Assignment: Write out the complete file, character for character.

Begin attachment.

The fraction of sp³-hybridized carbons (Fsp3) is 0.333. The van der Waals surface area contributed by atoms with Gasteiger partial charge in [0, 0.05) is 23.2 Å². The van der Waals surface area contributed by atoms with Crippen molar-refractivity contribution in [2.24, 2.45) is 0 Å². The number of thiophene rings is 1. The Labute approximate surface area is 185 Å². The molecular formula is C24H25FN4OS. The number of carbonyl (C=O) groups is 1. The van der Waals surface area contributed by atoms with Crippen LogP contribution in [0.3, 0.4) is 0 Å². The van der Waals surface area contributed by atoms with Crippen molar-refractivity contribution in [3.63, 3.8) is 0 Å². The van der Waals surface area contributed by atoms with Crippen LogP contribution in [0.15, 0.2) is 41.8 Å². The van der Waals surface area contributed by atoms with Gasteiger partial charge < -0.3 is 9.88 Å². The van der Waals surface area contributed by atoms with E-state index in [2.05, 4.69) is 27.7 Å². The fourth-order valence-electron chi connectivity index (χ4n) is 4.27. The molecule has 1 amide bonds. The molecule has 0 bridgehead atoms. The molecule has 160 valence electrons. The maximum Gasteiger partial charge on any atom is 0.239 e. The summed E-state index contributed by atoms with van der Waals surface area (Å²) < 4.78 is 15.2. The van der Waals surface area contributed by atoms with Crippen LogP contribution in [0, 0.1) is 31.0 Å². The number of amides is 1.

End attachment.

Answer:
The fraction of sp³-hybridized carbons (Fsp3) is 0.333. The van der Waals surface area contributed by atoms with Gasteiger partial charge in [0, 0.05) is 23.2 Å². The van der Waals surface area contributed by atoms with Crippen molar-refractivity contribution in [2.24, 2.45) is 0 Å². The number of thiophene rings is 1. The Labute approximate surface area is 185 Å². The molecular formula is C24H25FN4OS. The number of carbonyl (C=O) groups is 1. The van der Waals surface area contributed by atoms with Crippen LogP contribution in [0.3, 0.4) is 0 Å². The van der Waals surface area contributed by atoms with Crippen molar-refractivity contribution in [3.63, 3.8) is 0 Å². The van der Waals surface area contributed by atoms with Crippen LogP contribution in [0.15, 0.2) is 41.8 Å². The van der Waals surface area contributed by atoms with Gasteiger partial charge < -0.3 is 9.88 Å². The van der Waals surface area contributed by atoms with E-state index in [2.05, 4.69) is 27.7 Å². The fourth-order valence-electron chi connectivity index (χ4n) is 4.27. The molecule has 1 amide bonds. The molecule has 0 bridgehead atoms. The molecule has 160 valence electrons. The maximum Gasteiger partial charge on any atom is 0.239 e. The summed E-state index contributed by atoms with van der Waals surface area (Å²) < 4.78 is 15.2. The van der Waals surface area contributed by atoms with Crippen LogP contribution in [0, 0.1) is 31.0 Å². The number of amides is 1.